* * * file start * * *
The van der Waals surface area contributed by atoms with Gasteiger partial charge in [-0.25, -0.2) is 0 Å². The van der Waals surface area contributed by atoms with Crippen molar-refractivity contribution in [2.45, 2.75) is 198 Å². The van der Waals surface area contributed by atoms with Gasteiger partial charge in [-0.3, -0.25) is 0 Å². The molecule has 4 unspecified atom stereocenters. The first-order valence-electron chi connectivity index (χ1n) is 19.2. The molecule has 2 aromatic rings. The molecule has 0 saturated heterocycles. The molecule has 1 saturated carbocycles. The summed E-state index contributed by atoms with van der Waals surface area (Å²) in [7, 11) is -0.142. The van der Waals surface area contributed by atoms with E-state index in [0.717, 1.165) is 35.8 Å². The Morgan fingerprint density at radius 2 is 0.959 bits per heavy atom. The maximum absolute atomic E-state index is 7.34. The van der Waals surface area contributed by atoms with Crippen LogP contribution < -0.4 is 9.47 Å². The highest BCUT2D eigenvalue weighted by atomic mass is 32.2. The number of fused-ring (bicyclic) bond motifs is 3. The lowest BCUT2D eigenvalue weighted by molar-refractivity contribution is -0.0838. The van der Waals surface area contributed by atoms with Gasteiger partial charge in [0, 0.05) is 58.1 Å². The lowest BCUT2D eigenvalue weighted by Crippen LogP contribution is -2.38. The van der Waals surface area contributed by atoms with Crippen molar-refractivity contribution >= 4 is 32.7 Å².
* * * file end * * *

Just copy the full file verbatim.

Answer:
The van der Waals surface area contributed by atoms with Gasteiger partial charge in [-0.25, -0.2) is 0 Å². The van der Waals surface area contributed by atoms with Crippen molar-refractivity contribution in [2.45, 2.75) is 198 Å². The van der Waals surface area contributed by atoms with Gasteiger partial charge in [-0.3, -0.25) is 0 Å². The molecule has 4 unspecified atom stereocenters. The first-order valence-electron chi connectivity index (χ1n) is 19.2. The molecule has 2 aromatic rings. The molecule has 0 saturated heterocycles. The molecule has 1 saturated carbocycles. The summed E-state index contributed by atoms with van der Waals surface area (Å²) in [7, 11) is -0.142. The van der Waals surface area contributed by atoms with E-state index in [0.717, 1.165) is 35.8 Å². The Morgan fingerprint density at radius 2 is 0.959 bits per heavy atom. The maximum absolute atomic E-state index is 7.34. The van der Waals surface area contributed by atoms with Crippen LogP contribution < -0.4 is 9.47 Å². The highest BCUT2D eigenvalue weighted by atomic mass is 32.2. The number of fused-ring (bicyclic) bond motifs is 3. The lowest BCUT2D eigenvalue weighted by molar-refractivity contribution is -0.0838. The van der Waals surface area contributed by atoms with Gasteiger partial charge in [0, 0.05) is 58.1 Å². The lowest BCUT2D eigenvalue weighted by Crippen LogP contribution is -2.38. The van der Waals surface area contributed by atoms with Crippen molar-refractivity contribution >= 4 is 32.7 Å².